In December Forbes magazines, one of the nation’s leading business journals, published a list of what it called “Death Spiral States.” The story set off a furious round of Internet mass emails complete with color-coded maps that identified the collapsing states. But although the branded states are in poor fiscal condition — reporter William Baldwin called them “fiscal hellholes” — things might not be as grim as the emails indicated.
According to the widely circulated emails, a state is in a “death spiral” if its number of “takers” (those collecting welfare) exceeds its “makers” (wage earners who contribute to the tax base that supports “takers.”)
But Forbes included among “takers” those “dependent on government” such as state and local employees as well as former government employees currently collecting pensions and Medicaid benefits. The emails (which you may have received) omitted this vital information. Baldwin also noted that while there may be states with more residents who receive welfare than work, he pointed out that the determinant would be how welfare is defined. Does the definition include Temporary Assistance for Needy Families and Supplemental Nutrition Assistance, formerly known as food stamps?
Baldwin insists that he was comparing private sector employment to all government dependency. Using Baldwin’s definition of “welfare” — those enrolled only in Medicaid — none of the states he analyzed has more people on welfare than workers, whether in the private sector or overall.
In compiling its list, Forbes also considered a second factor: the state’s credit rating. Many variables go into determining creditworthiness. Most important are aggregate debt, depressed home prices, unfriendly business environment and high unemployment. After Forbes tallied all the factors, California with a 1.39 taker-maker ratio finished third behind number two Mississippi (1.49) and number one New Mexico (1.53). Other states with more than a 1.0 ratio included Maine, Kentucky, New York, South Carolina, Illinois, Hawaii and Ohio.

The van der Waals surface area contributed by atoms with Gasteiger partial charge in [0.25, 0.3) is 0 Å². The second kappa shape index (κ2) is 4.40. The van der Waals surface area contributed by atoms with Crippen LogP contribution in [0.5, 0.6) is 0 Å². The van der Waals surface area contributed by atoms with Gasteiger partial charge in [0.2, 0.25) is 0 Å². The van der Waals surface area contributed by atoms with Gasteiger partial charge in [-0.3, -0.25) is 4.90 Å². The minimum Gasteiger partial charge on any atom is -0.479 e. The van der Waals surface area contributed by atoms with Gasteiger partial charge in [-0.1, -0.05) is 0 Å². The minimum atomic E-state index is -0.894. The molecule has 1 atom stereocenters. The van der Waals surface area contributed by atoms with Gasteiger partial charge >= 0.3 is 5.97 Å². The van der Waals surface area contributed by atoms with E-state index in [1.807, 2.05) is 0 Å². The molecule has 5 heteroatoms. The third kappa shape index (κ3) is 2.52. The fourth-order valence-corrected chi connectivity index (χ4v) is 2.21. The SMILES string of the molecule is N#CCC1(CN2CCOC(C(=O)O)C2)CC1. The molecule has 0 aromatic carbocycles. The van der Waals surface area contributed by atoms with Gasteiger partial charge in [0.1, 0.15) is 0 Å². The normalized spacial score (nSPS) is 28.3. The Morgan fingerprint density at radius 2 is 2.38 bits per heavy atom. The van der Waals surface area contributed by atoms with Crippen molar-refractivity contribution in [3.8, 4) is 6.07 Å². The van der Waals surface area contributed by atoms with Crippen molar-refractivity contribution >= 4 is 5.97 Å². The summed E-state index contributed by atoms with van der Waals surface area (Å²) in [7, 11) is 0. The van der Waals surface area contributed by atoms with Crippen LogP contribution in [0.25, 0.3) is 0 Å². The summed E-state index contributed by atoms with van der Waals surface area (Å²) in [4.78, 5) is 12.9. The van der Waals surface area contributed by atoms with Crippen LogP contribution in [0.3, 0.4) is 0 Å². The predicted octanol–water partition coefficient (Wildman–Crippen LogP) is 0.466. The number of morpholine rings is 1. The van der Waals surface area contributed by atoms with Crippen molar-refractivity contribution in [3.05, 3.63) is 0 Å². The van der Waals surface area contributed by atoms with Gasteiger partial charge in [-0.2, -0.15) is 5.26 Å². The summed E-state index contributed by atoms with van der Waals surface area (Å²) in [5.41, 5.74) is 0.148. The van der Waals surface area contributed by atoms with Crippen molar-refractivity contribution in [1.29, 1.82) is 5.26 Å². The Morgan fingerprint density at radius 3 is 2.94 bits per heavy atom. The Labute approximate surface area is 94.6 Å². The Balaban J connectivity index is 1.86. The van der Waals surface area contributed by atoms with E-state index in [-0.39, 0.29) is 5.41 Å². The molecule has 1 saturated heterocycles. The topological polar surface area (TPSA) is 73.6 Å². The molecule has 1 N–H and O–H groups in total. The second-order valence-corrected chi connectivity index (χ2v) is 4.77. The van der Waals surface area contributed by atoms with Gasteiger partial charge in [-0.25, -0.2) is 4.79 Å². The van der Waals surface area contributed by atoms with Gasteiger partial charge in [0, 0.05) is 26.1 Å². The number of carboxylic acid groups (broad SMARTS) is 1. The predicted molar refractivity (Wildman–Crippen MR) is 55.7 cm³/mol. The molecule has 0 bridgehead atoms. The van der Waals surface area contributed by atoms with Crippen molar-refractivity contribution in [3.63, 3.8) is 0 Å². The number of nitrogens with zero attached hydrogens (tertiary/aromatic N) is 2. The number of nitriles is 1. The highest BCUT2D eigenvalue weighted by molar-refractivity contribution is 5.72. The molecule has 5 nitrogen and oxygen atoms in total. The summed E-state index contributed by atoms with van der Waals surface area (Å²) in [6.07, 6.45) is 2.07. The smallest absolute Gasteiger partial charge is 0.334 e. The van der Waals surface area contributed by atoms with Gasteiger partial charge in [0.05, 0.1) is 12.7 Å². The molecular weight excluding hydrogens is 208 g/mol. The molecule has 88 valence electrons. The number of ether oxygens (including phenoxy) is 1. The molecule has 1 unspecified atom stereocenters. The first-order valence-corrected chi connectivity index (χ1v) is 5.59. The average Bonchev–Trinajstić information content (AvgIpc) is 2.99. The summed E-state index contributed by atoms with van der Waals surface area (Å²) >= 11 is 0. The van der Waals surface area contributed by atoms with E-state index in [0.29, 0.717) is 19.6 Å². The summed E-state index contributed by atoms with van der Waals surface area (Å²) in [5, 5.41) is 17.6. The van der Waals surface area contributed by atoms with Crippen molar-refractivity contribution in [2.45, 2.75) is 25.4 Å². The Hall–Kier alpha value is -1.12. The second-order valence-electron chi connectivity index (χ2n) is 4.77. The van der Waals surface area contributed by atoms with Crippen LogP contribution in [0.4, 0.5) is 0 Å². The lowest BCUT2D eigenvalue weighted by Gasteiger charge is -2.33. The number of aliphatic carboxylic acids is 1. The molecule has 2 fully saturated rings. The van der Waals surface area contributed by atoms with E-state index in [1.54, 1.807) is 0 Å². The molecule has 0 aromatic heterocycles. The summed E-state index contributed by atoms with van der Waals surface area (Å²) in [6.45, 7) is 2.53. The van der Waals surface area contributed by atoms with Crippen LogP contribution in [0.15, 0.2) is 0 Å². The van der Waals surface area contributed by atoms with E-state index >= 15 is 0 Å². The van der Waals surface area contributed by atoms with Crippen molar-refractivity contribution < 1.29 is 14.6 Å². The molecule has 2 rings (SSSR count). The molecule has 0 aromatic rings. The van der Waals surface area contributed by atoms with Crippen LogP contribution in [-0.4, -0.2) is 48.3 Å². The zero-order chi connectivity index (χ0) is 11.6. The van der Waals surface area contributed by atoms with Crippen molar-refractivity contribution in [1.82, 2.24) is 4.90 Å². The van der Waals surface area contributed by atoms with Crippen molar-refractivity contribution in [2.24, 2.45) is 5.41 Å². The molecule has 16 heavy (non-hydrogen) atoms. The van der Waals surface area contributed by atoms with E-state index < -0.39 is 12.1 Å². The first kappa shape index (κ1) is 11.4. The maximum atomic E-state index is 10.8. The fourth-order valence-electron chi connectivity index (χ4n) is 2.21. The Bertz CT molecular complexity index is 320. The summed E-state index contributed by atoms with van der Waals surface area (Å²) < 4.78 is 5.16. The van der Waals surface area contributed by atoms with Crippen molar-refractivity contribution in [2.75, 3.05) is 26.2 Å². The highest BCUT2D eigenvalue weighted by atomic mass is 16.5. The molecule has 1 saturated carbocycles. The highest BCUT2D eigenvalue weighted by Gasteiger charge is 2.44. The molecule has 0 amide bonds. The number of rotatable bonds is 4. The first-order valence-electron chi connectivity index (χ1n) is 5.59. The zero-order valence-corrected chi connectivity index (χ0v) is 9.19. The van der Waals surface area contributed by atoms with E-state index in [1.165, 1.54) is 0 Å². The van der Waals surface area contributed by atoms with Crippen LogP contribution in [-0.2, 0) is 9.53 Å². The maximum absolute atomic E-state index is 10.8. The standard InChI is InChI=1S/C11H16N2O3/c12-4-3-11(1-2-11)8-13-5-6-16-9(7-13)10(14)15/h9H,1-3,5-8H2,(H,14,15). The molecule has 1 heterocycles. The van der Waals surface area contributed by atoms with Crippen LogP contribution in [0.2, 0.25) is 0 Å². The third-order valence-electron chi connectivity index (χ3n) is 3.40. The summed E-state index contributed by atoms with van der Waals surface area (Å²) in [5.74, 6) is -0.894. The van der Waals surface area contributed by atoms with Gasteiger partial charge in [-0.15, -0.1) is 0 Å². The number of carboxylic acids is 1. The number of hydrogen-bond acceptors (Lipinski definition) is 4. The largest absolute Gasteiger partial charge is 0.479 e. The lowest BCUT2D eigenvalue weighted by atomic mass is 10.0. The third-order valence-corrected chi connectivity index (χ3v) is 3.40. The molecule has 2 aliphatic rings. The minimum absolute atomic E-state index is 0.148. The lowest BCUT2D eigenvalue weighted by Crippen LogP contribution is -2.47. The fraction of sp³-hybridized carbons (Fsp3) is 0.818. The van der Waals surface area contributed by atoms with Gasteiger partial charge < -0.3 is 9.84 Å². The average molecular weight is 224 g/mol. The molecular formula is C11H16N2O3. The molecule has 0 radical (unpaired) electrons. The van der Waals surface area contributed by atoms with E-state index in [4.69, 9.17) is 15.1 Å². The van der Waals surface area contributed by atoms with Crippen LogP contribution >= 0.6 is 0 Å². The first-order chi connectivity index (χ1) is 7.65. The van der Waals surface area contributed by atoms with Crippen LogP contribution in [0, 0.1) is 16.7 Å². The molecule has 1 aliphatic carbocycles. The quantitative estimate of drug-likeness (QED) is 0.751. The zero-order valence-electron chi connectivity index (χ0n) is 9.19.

As a result of its findings, Forbes recommended that investors holding California municipal bonds should sell them. And, if sent to California as part of a corporate relocation assignment, don’t buy a house — rent. If you already live in California, leave.
While that may be too drastic a measure for some, a realistic look at California’s economic health is in order. Last week, Sacramento City Manager John Sherey told the City Council that the capital is $2 billion in debt and that managing it would be “challenging.”
The state's cumulative debt load is hundreds of billions of dollars, proportionately one of the nation’s largest. Sacramento Bee columnist Dan Walters estimates that California’s cities have about $30 billion in bonded debt and counties another $20 billion more in redevelopment debt.
In the midst of this waterfall of bad news, one attention-grabbing item came across my desk that offered an intriguing option. For the disenfranchised, the best place to move is Cuba.
During the two years that have passed since the first real estate transaction between private parties in decades, property values have increased by 20 percent. The weather’s great. Raul Castro announced that he’ll be resigning in five years. Unfortunately, the United States has an ongoing embargo against Cuba that makes money transfers to purchase property next to impossible.
Come to think of it, ending the Cuban embargo might prove easier than California working out from under its multiple debt layers.
Joe Guzzardi retired from the Lodi Unified School District in 2008. Contact him at firstname.lastname@example.org